Anyone who has been through a divorce, especially after a long marriage, knows how incredibly difficult it is to make a major life change. It’s a gamble on your own potential for growth. And when you do it without the emotional safety net of having another person ready to substitute for your ex, you have to face yourself. As difficult as this is, because it’s rare to feel secure when your life is thrown into a blender, it’s the path to creating that internal sense of safety you thought you would get from your partner. The truth is, there is no real safety in this life.


While there is no real safety, there are two ways to feel safer. Living with a willing suspension of disbelief, where you don’t focus on all the worst possibilities, and creating a refuge in yourself. Most of this website is devoted to the latter.

It takes a lot of courage to live even one day. Whether your internal world feels chaotic or you see chaos in the world at large, neither inspires a sense of security. Yet, if you live in this moment, “the thinnest slice of now” as my friend says, you can get through anything that doesn’t kill you.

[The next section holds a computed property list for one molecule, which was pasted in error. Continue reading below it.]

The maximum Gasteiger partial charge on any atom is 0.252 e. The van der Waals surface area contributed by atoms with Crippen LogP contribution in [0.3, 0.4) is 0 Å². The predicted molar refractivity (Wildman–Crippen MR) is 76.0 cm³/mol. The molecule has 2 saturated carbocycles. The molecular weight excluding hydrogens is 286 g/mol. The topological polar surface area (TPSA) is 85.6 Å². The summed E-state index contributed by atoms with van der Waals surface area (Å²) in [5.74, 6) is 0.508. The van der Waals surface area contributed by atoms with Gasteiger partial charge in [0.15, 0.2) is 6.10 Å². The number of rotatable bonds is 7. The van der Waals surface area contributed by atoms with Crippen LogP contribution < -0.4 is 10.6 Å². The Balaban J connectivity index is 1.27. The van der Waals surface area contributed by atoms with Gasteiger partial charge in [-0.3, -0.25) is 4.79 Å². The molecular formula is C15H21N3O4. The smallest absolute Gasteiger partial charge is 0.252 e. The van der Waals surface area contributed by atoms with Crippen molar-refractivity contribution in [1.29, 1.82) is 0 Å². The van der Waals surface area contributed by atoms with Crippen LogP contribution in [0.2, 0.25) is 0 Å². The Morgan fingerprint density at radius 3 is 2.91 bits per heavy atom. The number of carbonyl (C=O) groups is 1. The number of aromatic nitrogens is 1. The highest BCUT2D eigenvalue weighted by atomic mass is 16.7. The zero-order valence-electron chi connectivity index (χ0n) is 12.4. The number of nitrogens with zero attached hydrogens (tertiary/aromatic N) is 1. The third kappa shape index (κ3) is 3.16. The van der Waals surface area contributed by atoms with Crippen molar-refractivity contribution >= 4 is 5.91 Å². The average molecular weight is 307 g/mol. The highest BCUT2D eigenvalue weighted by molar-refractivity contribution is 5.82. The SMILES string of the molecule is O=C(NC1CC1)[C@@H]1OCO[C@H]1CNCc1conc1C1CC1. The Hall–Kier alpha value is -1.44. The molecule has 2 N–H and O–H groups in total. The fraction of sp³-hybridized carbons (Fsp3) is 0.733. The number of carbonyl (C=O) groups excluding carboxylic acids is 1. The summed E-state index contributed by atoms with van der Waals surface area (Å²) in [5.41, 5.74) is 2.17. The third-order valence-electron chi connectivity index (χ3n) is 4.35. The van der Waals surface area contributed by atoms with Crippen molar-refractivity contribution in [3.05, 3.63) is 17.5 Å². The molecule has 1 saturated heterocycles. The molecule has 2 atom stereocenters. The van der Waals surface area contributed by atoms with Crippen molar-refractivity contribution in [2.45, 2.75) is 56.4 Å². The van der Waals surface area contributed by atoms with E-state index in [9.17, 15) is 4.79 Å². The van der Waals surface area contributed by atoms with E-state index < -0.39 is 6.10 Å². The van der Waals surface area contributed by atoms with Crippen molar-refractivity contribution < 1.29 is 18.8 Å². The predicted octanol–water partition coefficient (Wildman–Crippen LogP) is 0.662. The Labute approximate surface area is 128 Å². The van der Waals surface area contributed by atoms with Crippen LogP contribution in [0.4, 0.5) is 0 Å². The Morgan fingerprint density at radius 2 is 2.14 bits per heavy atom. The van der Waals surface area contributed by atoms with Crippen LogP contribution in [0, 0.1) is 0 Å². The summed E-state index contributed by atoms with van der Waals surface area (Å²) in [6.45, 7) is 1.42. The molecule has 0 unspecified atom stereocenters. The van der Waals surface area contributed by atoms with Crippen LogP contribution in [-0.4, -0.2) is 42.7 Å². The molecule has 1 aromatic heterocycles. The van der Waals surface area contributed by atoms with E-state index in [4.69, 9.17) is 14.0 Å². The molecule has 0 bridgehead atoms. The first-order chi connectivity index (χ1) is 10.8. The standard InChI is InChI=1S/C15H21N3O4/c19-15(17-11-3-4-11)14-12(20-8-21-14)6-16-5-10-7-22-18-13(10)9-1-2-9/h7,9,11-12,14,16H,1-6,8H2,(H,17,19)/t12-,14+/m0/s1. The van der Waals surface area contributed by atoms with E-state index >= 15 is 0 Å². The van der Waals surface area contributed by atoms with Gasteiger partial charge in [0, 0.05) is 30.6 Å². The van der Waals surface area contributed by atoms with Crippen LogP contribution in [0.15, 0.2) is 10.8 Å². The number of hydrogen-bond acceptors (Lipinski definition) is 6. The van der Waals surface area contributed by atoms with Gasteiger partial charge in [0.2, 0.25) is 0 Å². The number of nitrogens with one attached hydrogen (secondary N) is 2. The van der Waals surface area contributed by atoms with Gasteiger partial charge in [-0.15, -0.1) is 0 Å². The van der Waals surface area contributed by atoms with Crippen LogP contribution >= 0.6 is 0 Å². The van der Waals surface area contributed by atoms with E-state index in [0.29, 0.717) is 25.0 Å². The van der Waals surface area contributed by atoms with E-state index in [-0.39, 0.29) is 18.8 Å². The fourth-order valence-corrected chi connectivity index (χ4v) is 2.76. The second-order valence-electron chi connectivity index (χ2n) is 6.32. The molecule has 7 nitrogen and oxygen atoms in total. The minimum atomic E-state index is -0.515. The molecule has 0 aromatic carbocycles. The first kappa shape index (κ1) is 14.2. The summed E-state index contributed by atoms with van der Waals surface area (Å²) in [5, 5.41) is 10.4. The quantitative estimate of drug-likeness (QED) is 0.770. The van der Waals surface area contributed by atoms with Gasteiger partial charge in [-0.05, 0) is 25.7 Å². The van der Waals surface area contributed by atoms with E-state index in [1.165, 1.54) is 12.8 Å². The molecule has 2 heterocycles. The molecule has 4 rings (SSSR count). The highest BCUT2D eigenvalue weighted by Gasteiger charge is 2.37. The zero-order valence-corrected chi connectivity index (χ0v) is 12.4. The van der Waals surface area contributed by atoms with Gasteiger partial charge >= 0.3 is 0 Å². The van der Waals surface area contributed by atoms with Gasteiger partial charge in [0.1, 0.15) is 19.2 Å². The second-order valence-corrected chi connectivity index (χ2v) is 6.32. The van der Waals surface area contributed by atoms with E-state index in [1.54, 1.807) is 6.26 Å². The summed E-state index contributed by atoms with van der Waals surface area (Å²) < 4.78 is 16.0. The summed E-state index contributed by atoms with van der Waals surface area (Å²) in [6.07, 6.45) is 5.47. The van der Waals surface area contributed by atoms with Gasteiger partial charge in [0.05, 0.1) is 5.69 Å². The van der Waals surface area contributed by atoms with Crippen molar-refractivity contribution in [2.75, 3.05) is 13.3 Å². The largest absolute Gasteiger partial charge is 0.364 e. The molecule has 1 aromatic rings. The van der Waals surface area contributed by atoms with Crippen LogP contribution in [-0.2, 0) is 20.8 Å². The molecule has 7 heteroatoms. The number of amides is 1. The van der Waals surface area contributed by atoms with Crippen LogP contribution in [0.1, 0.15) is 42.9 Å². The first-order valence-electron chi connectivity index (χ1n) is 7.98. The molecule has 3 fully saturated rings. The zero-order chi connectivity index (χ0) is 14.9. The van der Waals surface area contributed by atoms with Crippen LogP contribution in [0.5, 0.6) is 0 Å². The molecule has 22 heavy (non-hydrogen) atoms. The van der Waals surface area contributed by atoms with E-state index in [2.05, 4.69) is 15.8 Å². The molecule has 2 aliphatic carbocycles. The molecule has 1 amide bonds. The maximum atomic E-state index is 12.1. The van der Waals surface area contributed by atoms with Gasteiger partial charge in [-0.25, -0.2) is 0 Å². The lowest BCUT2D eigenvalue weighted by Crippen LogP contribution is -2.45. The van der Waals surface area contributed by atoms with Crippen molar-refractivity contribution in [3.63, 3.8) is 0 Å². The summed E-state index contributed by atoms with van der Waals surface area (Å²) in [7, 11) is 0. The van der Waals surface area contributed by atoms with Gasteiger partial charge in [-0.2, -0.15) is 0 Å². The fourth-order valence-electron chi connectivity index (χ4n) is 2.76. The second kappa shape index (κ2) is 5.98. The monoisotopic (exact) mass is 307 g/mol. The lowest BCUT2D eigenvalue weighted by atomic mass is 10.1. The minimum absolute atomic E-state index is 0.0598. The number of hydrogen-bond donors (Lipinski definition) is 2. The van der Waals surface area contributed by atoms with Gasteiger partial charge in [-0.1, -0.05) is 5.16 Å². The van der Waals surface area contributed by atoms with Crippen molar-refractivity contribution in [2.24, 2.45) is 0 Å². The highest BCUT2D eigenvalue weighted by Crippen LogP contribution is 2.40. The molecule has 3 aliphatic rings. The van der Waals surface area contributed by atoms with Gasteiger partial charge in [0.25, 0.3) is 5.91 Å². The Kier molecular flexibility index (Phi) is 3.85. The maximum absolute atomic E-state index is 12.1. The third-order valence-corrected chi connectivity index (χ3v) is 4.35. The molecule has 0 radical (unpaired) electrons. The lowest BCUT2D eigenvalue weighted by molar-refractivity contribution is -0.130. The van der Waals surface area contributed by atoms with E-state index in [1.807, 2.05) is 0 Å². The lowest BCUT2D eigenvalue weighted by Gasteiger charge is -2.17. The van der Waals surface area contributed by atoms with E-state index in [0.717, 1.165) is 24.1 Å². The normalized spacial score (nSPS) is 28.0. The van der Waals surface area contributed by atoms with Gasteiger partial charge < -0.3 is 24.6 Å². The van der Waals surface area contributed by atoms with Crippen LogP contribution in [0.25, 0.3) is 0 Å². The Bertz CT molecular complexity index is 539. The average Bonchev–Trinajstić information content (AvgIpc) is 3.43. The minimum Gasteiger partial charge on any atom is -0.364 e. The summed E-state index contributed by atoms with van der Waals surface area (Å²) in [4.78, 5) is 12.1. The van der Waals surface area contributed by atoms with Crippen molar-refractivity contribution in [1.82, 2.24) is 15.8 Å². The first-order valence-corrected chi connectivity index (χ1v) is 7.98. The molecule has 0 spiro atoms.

Most choices in life are options along a continuum, rather than extremes. In other words, it may not be a question of staying or leaving a relationship, it may be staying and changing the relationship from within. Changing the relationship means changing how you respond, not changing the other person. That’s their job, and they may never do it.